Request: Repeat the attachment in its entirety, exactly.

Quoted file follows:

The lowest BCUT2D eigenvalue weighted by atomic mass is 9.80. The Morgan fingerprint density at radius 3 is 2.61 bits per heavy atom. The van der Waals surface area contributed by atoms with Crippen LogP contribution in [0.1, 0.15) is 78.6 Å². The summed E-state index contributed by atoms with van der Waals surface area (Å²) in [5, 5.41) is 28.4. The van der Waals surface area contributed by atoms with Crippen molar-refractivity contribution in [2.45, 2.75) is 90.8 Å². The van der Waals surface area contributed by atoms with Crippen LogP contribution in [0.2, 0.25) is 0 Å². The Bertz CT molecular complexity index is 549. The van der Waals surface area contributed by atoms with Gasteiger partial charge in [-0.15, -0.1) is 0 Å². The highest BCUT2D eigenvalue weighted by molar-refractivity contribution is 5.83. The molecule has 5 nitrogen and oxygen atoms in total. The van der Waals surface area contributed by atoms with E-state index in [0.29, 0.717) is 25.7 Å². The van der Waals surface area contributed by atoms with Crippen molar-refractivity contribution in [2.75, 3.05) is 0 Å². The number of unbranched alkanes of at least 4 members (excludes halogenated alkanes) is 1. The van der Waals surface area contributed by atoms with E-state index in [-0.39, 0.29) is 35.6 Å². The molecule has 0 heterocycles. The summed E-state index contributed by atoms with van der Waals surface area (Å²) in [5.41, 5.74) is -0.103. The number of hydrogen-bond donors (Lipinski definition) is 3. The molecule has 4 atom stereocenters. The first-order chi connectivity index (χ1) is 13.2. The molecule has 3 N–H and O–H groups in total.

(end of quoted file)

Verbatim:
The lowest BCUT2D eigenvalue weighted by atomic mass is 9.80. The Morgan fingerprint density at radius 3 is 2.61 bits per heavy atom. The van der Waals surface area contributed by atoms with Crippen LogP contribution in [0.1, 0.15) is 78.6 Å². The summed E-state index contributed by atoms with van der Waals surface area (Å²) in [5, 5.41) is 28.4. The van der Waals surface area contributed by atoms with Crippen molar-refractivity contribution in [2.45, 2.75) is 90.8 Å². The van der Waals surface area contributed by atoms with Crippen LogP contribution in [0.2, 0.25) is 0 Å². The Bertz CT molecular complexity index is 549. The van der Waals surface area contributed by atoms with Gasteiger partial charge in [-0.15, -0.1) is 0 Å². The highest BCUT2D eigenvalue weighted by molar-refractivity contribution is 5.83. The molecule has 5 nitrogen and oxygen atoms in total. The van der Waals surface area contributed by atoms with E-state index in [0.29, 0.717) is 25.7 Å². The van der Waals surface area contributed by atoms with Crippen molar-refractivity contribution in [2.75, 3.05) is 0 Å². The number of unbranched alkanes of at least 4 members (excludes halogenated alkanes) is 1. The van der Waals surface area contributed by atoms with E-state index in [-0.39, 0.29) is 35.6 Å². The molecule has 0 heterocycles. The summed E-state index contributed by atoms with van der Waals surface area (Å²) in [5.41, 5.74) is -0.103. The number of hydrogen-bond donors (Lipinski definition) is 3. The molecule has 4 atom stereocenters. The first-order chi connectivity index (χ1) is 13.2. The molecule has 3 N–H and O–H groups in total.